Paddock Lake in Kenosha County, Wisconsin, seen from patio.

May 25, 2024: Paddock Lake in Kenosha County, Wisconsin, seen from my sister’s patio.

Another Week: Number 74

by | May 26, 2024

For four months now, I have felt like I’m putting things back in order after a tornado. Sure, forty-two years are gone forever — but summer is almost here and there are those two ceramic flower pots in the basement and maybe if I get a couple of New Guinea Impatiens and some Lobelia, my front step will look more civilized.

It’s not as if no one is paying attention. A day after my purchase, Home Depot sent an email asking me to write a review of the bag of potting mix I bought. Maybe I’ll give it some time and see whether the plants live.

Time itself is the puzzle I’m grappling with. I remember Kurt Vonnegut’s Tralfamadorians in Slaughterhouse-Five and their ability to engage with the whole expanse of time instead of just the present moment. As an earthling, I can’t imagine how that would work. I can only engage with the present and perhaps make theoretical plans for my future — which, in the words of the late Tom Petty, is wide open.

Lawn and garden chores at this time of year are a virtual wrestling match with time. Choices and actions taken over just a few days will determine things for the rest of the growing season. To complicate matters, we have had an especially wet spring, so the grass grows fast and you must seize opportunities to avoid wet mowing and digging in mud. I don’t know how people who don’t work from home can do it.

On Thursday, I planted the Yukon Belle® Pyracantha that had been under consideration for years, ordered a month ago, and picked up at Mileager’s on Tuesday. To give it room and sunlight, I started disassembling a ratty old lilac in the corner of my yard. Eventually, on the damp and sloping ground, I toppled the aluminum ladder I was standing on to trim branches. I was surprisingly unhurt, but the ladder was bent beyond repair and will go to the curb for scrap pickers.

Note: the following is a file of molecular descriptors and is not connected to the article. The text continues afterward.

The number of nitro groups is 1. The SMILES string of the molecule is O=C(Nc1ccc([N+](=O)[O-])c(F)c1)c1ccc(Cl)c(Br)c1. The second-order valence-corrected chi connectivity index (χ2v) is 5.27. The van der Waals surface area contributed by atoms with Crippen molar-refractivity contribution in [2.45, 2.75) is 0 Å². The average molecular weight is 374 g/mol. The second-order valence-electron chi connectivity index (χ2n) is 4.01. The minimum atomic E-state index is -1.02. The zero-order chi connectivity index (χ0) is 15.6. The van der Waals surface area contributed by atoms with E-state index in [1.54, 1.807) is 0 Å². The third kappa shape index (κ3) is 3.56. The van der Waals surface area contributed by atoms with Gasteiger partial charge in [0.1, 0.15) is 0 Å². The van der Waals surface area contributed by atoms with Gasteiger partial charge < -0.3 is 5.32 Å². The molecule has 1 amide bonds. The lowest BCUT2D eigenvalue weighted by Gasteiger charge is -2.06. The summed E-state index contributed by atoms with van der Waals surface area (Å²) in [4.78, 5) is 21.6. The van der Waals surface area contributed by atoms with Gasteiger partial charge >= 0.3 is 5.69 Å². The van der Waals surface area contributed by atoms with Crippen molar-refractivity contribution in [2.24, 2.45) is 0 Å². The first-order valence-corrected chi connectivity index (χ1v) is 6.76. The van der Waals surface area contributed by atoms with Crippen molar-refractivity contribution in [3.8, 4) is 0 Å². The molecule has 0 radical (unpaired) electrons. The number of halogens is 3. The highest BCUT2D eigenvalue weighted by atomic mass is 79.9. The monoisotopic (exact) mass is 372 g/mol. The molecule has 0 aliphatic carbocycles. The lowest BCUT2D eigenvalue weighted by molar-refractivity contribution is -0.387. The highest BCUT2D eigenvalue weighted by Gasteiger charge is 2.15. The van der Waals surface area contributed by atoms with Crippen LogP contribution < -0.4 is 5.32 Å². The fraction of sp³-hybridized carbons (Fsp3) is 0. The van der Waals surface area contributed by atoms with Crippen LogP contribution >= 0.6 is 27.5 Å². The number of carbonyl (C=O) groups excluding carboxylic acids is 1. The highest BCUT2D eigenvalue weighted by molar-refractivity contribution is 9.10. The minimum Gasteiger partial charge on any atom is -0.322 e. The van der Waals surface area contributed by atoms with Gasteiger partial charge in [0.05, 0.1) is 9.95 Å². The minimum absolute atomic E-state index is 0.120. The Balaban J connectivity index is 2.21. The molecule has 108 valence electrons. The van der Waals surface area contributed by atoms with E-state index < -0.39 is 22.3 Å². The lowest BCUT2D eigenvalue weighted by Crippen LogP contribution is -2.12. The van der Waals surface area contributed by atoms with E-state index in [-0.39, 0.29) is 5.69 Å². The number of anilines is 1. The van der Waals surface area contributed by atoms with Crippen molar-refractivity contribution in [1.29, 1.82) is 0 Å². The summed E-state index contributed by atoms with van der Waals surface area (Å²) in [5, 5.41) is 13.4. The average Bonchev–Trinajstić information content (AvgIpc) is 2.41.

On Friday, I ordered two calendars — one for the hall wall at my back door, and the other for my office.

The back hall spot always held a calendar annually gifted to Amy at Christmas by her sister Karen, and my eyes have been disappointed this year by that empty space. The Old Farmer’s Almanac Gardening Calendar I ordered from Amazon is not a perfect replacement, but it will do for six months.

Upstairs, I have gradually been decluttering and moving back into my office in the small third bedroom. It also lacks a serious wall calendar, so I ordered one to remedy that.

Will I go full Seinfeld on it?  I don’t think so — but just having it there might add some rudder.

This week I walked zero miles.


The Washington Post subscription offer

When newspapers started moving onto the internet, I figured it would be a win for everyone. In the past, newspapers had to be printed on paper in enormous printing plants, then trucked around to delivery teams, coin boxes, and retail outlets all over the place at huge expense. Then people would pay a quarter or 50 cents to read a copy, with much more revenue coming through advertising included in the newspaper.

Seemingly, internet publishing would eliminate all of those physical distribution costs and improve advertising efficiency, so we could read the news for free and the publications could still make plenty of money.

That’s not how it worked out.

Instead, we now have paywalls and subscriptions and clickbait and ads popping up in front of everything you try to read. News on the internet is a mess.

Since quitting Twitter and Facebook, almost all of my phone scrolling is confined to the Google News app on my iPhone. It’s way too crashy and reading individual articles is further messed up by Google’s godawful AMP technology, but at least I get a general sampling of the news without subscription fees — some of it blocked by paywalls.

Scrolling on Wednesday, I noticed a Washington Post story headlined “Washington Post announces new subscription plans in bid to boost revenue.” The subheadline noted that “The company has lost $77 million over the past year.”

Of course, the story itself was paywalled, so I couldn’t read it — but the subscription popup advertised a price of 99 cents every four weeks for a year.

I don’t usually like trial periods because they end — but this was 99 cents every four weeks for a year.


So now I read The Washington Post daily on my iPhone or my Kindle. Both apps offer a smooth reading experience without all the crashing and popup craziness.



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